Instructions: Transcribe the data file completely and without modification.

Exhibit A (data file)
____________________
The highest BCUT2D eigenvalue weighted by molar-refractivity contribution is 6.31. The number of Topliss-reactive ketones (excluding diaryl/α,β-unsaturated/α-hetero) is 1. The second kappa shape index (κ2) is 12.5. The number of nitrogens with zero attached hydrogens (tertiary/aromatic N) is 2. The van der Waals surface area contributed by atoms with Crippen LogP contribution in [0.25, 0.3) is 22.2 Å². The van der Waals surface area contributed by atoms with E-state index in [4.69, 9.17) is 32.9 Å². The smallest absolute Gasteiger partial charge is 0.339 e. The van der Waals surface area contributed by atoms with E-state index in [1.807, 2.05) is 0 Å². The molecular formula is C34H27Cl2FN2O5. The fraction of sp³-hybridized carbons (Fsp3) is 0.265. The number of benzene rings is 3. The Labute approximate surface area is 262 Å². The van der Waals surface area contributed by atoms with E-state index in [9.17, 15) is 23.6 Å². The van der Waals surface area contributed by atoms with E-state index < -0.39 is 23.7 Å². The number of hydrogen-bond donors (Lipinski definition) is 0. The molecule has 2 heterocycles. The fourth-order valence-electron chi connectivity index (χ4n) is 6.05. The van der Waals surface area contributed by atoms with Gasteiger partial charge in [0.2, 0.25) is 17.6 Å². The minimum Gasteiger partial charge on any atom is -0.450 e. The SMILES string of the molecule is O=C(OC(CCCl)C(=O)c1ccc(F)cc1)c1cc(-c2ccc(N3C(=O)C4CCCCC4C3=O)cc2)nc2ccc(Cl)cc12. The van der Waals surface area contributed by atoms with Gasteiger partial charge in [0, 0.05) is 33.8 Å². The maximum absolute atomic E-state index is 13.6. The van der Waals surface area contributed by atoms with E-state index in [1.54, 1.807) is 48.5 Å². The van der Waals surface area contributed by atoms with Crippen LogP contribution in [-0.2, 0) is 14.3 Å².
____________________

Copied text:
The highest BCUT2D eigenvalue weighted by molar-refractivity contribution is 6.31. The number of Topliss-reactive ketones (excluding diaryl/α,β-unsaturated/α-hetero) is 1. The second kappa shape index (κ2) is 12.5. The number of nitrogens with zero attached hydrogens (tertiary/aromatic N) is 2. The van der Waals surface area contributed by atoms with Crippen LogP contribution in [0.25, 0.3) is 22.2 Å². The van der Waals surface area contributed by atoms with E-state index in [4.69, 9.17) is 32.9 Å². The smallest absolute Gasteiger partial charge is 0.339 e. The van der Waals surface area contributed by atoms with E-state index in [1.807, 2.05) is 0 Å². The molecular formula is C34H27Cl2FN2O5. The fraction of sp³-hybridized carbons (Fsp3) is 0.265. The number of benzene rings is 3. The Labute approximate surface area is 262 Å². The van der Waals surface area contributed by atoms with E-state index in [9.17, 15) is 23.6 Å². The van der Waals surface area contributed by atoms with E-state index < -0.39 is 23.7 Å². The number of hydrogen-bond donors (Lipinski definition) is 0. The molecule has 2 heterocycles. The fourth-order valence-electron chi connectivity index (χ4n) is 6.05. The van der Waals surface area contributed by atoms with Gasteiger partial charge in [0.2, 0.25) is 17.6 Å². The minimum Gasteiger partial charge on any atom is -0.450 e. The SMILES string of the molecule is O=C(OC(CCCl)C(=O)c1ccc(F)cc1)c1cc(-c2ccc(N3C(=O)C4CCCCC4C3=O)cc2)nc2ccc(Cl)cc12. The van der Waals surface area contributed by atoms with Gasteiger partial charge in [0, 0.05) is 33.8 Å². The maximum absolute atomic E-state index is 13.6. The van der Waals surface area contributed by atoms with E-state index in [1.54, 1.807) is 48.5 Å². The van der Waals surface area contributed by atoms with Crippen LogP contribution in [-0.2, 0) is 14.3 Å².